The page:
The Poetical Works: Of Robert Fergusson, with the Life of the Author. By David Irving. Embellished with Three Elegant Engravings. Chapman and Lang's Edition (Google eBook)

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Chapman and Lang, 1800 - 223 pages
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Page 106 - The spinsters and the knitters in the sun, And the free maids that weave their thread with bones, Do use to chant it ; it is silly sooth, And dallies with the innocence of love, Like the old age.
Page 52 - Sing his praises that doth keep Our flocks from harm, Pan, the father of our sheep ; And arm in arm Tread we softly in a round, Whilst the hollow neighbouring ground Fills the music with her sound.
Page 105 - Maks mony kail-worms butterflies, Gies mony a doctor his degrees For little skaith : In short, you may be what you please Wi' gude Braid Claith. For thof ye had as wise a snout on As Shakespeare or Sir Isaac Newton, Your judgment fouk wad hae a doubt on, I'll tak my aith, Till they cou'd see ye wi* a suit on O
Page 116 - An' may they scad their lips fu' leal, That dip their spoons in ither's kail. ODE TO THE GOWDSPINK. Jr RAE fields where Spring her sweets has blawn Wi' caller verdure our the lawn, The Gowdspink comes in new attire, The brawest 'mang the whistling choir, That, ere the sun can clear his ein, Wi' glib notes sane the simmer's green.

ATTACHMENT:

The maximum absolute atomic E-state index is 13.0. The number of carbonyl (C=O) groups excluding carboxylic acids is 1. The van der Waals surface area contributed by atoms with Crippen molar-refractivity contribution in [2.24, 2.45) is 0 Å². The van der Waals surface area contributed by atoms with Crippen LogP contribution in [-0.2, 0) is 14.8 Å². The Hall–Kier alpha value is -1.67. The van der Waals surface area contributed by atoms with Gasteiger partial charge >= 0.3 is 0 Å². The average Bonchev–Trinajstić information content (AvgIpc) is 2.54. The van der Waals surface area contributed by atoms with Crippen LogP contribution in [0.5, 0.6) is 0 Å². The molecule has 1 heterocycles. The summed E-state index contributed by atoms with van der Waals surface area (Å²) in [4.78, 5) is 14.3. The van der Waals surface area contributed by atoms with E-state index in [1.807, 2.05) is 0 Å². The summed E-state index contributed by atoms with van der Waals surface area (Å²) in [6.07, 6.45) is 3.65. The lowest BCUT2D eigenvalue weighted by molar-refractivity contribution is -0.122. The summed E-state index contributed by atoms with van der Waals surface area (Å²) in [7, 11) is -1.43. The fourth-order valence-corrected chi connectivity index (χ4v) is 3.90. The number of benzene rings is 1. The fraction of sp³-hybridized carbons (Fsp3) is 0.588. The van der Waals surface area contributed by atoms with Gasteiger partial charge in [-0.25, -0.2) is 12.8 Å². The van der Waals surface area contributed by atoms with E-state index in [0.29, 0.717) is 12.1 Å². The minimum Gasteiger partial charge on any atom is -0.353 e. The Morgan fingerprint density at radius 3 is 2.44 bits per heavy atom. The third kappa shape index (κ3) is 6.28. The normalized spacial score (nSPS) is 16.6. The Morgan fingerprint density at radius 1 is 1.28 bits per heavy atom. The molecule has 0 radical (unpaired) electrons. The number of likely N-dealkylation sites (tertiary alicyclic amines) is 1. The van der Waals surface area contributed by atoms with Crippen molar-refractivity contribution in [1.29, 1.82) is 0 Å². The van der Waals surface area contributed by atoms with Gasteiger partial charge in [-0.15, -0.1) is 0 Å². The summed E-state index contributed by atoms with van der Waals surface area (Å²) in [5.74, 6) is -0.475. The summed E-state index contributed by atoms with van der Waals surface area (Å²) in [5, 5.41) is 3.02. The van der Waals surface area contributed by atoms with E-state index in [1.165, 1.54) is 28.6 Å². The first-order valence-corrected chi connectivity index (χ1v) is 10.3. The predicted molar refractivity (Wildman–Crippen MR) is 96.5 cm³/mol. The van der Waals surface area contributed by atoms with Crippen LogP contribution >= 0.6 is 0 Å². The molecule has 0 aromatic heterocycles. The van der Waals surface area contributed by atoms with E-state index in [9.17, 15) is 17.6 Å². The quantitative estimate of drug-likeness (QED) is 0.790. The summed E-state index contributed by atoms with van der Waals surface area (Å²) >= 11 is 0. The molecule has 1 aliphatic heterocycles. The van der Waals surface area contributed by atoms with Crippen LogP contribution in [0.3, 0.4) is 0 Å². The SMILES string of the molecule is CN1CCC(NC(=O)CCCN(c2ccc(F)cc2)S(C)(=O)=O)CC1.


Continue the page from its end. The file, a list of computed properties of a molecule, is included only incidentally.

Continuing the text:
Page 117 - mang the sudden fa's O' winter's dreary dreepin' snaws. Now steekit frae the gowany field, Frae ilka fav'rite houff and bield, But mergh, alas ! to disengage Your bonny bouck frae fettering cage, Your free-born bosom beats in vain For darling liberty again. In window hung, how aft we see Thee keek around at warblers free. That carrol saft, and sweetly sing Wi
Page 168 - The scansing glories o' carmine ! Ah, legs ! in vain the silk-worm there Display'd to view her eident care ; For stink, instead of perfumes, grow, And clarty odours fragrant flow. Now some to porter, some to punch, Some to their wife, and some their wench, Retire, while noisy ten-hours' drum Gars a' your trades gac dand'ring home. Now mony a club, jocose and free, Gie a...
Page 140 - TO THE TRON-KIRK BELL. WANWORDY, crazy, dinsome thing, As e'er was fram'd to jow or ring, What gar'd them sic in steeple hing They ken themsel', But weel wat I they cou'dna bring Waur sounds frae hell.
Page 127 - An' loup like Hebe o'er the grass, As wanton and as free, Frae dule this day. 'I dwall amang the caller springs That weet the Land o' Cakes, And aften tune my canty strings At bridals and late-wakes: They ca...
Page 98 - For nought can cheer the heart sae weel As can a canty Highland reel; It even vivifies the heel To skip and dance: Lifeless is he wha canna feel Its influence. Let mirth abound ; let social cheer Invest the dawning of the year; Let blithesome innocence appear To crown our joy; Nor envy, wi' sarcastic sneer, Our bliss destroy.
Page 134 - O mock na this, my friends ! but rather mourn, Ye in life's brawest spring wi' reason clear ; Wi' eild our idle fancies a' return, And dim our dolefu' days wi' bairnly fear ; The mind's ay cradled whan the grave is near.

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